Skip to main content
COLLECTION Identifier: MC 558: PhotoCD-4: CD-26: T-290: Vt-151

Papers of Bernice Resnick Sandler, 1963-2008


Correspondence, writings, testimonies, speeches, subject files, photographs, and audiovisual material of Bernice Resnick Sandler, feminist and activist specializing in educational equity for women, gender issues in higher education, and other issues of women's rights and equality.


  • Creation: 1963-2008

Language of Materials

Materials in English.

Access Restrictions:

Most of the Bernice Resnick Sandler Papers are open for research with some restrictions: #2.1 is closed until 2040; #2.2 and 26.8 are closed until 2020; #2.3, 2.5, 2.7 are closed until 2030; #11.11, 26.8, 26.10, 26.13 and 26.14 are closed until 2050; #36.9 is closed until 2057.

In 2019, several folders that had been closed until Sandler's death (#8.1, 27.5, 27.7) were opened to research.

Some folders containing records of the Women's Equity Action League (WEAL) are restricted under the terms of the WEAL/Schlesinger Library agreement for the WEAL Records (MC 311, MC 500) held by the Schlesinger Library.

In 2014, some folders in Series V, Subseries E, containing records of the Women's Equity Action League (WEAL) relating to WEAL's Action Committee for Federal Contract Compliance on Education, which had previously been restricted under the terms of the WEAL/Schlesinger Library agreement for the WEAL Records, were opened. Folders or documents which relate to discrimination complaints brought by individuals still living continue to be closed until the individual's death.

Appointment required for access to audiovisual material.

Conditions Governing Use

Copyright. Copyright in the papers created by Bernice Resnick Sandler will be transferred to the President and Fellows of Harvard College for the Schlesinger Library after her death. During Sandler's lifetime, quotations from the papers of more than 250 words in any one publication require Sandler's prior written permission; quotations of less than 250 words may be published with the written permission of the director of the Schlesinger Library. Copyright in other papers in the collection may be held by their authors, or the authors' heirs or assigns.

Copying. Papers may be copied in accordance with the library's usual procedures.


28.98 linear feet ((69 + 1/2 file boxes) plus 1 folio folder, 2 folio+ folders, 1 oversize folder, 2 supersize folders, 2 audiotapes, 16 videotapes, 1 CD, 5 photograph folders, 1 photograph CD, 29 objects, and electronic records)

The papers of Bernice Resnick Sandler include correspondence; meeting agendas, notes and minutes; government testimonies; speeches and workshop material; appointment books; articles; research files, with clippings; photographs; and audiovisual material.

Most of the collection arrived at the Library in folders with titles, which appear below in the inventory; titles provided by the archivist are in square brackets. Most printed material was transferred to the Schlesinger Library's book division.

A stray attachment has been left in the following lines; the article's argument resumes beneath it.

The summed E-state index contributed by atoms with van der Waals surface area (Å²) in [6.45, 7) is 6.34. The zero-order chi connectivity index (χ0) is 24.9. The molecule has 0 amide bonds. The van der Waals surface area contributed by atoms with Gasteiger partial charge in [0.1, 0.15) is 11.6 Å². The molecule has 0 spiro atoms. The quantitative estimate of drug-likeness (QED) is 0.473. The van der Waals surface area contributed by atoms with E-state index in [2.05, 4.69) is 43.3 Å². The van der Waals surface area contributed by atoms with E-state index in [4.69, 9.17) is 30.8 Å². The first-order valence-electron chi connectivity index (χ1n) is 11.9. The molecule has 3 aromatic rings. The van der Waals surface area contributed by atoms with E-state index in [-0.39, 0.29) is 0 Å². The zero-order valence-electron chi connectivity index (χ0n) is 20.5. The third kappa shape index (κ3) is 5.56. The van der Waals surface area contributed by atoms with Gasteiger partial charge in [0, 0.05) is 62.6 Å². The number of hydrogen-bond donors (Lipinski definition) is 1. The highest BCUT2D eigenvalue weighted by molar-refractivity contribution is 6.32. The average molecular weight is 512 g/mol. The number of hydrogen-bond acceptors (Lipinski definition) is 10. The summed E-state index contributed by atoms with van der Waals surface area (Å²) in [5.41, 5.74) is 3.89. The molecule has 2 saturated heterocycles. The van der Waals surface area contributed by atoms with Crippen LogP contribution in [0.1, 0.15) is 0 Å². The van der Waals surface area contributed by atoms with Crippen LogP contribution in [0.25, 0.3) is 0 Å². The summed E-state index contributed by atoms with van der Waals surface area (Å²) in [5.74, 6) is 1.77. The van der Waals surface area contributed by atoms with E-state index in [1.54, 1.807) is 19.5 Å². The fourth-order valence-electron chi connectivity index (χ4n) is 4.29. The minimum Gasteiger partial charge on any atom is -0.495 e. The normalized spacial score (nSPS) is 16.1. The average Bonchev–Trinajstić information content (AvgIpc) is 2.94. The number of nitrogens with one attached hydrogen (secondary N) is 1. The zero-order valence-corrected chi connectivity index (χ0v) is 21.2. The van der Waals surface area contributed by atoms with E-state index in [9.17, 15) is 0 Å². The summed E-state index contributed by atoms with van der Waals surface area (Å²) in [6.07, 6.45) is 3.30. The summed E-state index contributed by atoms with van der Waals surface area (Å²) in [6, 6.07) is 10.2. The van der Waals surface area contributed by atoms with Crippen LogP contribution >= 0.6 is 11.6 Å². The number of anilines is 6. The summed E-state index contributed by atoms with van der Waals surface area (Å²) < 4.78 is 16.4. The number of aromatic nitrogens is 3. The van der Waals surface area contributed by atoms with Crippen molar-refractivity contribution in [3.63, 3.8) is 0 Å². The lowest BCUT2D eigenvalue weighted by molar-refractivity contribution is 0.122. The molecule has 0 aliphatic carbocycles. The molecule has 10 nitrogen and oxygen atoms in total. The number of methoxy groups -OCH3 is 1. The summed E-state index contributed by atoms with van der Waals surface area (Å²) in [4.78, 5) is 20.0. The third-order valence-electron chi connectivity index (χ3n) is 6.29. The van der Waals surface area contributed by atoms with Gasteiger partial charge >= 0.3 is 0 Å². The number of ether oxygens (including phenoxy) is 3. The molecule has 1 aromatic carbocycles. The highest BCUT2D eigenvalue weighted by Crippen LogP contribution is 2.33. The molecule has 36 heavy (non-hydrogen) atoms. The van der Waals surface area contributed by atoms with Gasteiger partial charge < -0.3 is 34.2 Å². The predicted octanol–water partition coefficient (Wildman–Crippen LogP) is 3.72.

Sandler's papers generally contain material from before 1971 and from after 1991. Much of Sandler's work between 1971 and 1991, including her work with the National Coalition for Women and Girls in Education (NCWGE), is documented in the PSEW Records (MC 557). Some papers now in this collection were originally with the PSEW Records; some NCWGE material from the PSEW Records was marked "BS personal" but was determined to fall more within the scope of those records.

Most of the photographs in this collection are or will be cataloged in VIA, Harvard University's Visual Information Access database. Others, referred to as "uncataloged" photographs, are not of sufficient research interest to warrant cataloging and are simply treated as part of the documents they accompany; they are marked on the back with an asterisk in square brackets [*].

Series I, BIOGRAPHICAL AND PERSONAL, 1963-2008 (#1.1-8.4, CD-26.1, PD.1, PD.4, PhotoCD-4.1, E.1), contains Sandler's resumes, awards, appointment books, some correspondence, publicity, etc.

Subseries A, Biographical, 1967-2008 (#1.1-2.11, CD-26.1, PD.1, E.1), includes resumes, clippings about Sandler, applications for awards, letters of recommendation for others, and photographs. A folder (#1.7) details Sandler's enthusiasm for collecting women's political buttons, another (#1.13) includes her account of a 1979 trip to China. Also included is an unedited transcript and a recording of a 2004 oral history interview about Sandler's involvement in passing Title IX (#2.11). The subseries is arranged chronologically. Sandler's web site is being captured periodically as part of Harvard University Library's Web Archive Collection service (WAX); searchable archived versions of the web site will be available through this finding aid in 2010.

Subseries B, Awards, 1971-2007 (#2.12-3.12, PD.4, PhotoCD-4.1), contains correspondence and information about awards and honorary degrees given to Sandler. The subseries is arranged chronologically.

Subseries C, Appointment books, 1965-2000 (#3.13-7.5), contains Sandler's appointment books, documenting her meetings, trips, and other events. From 1972 to 1990, Sandler used an appointment book system called "Pocket Day-Timer," in which each month had its own spiral-bound book. There are two books for some years; books are arranged chronologically.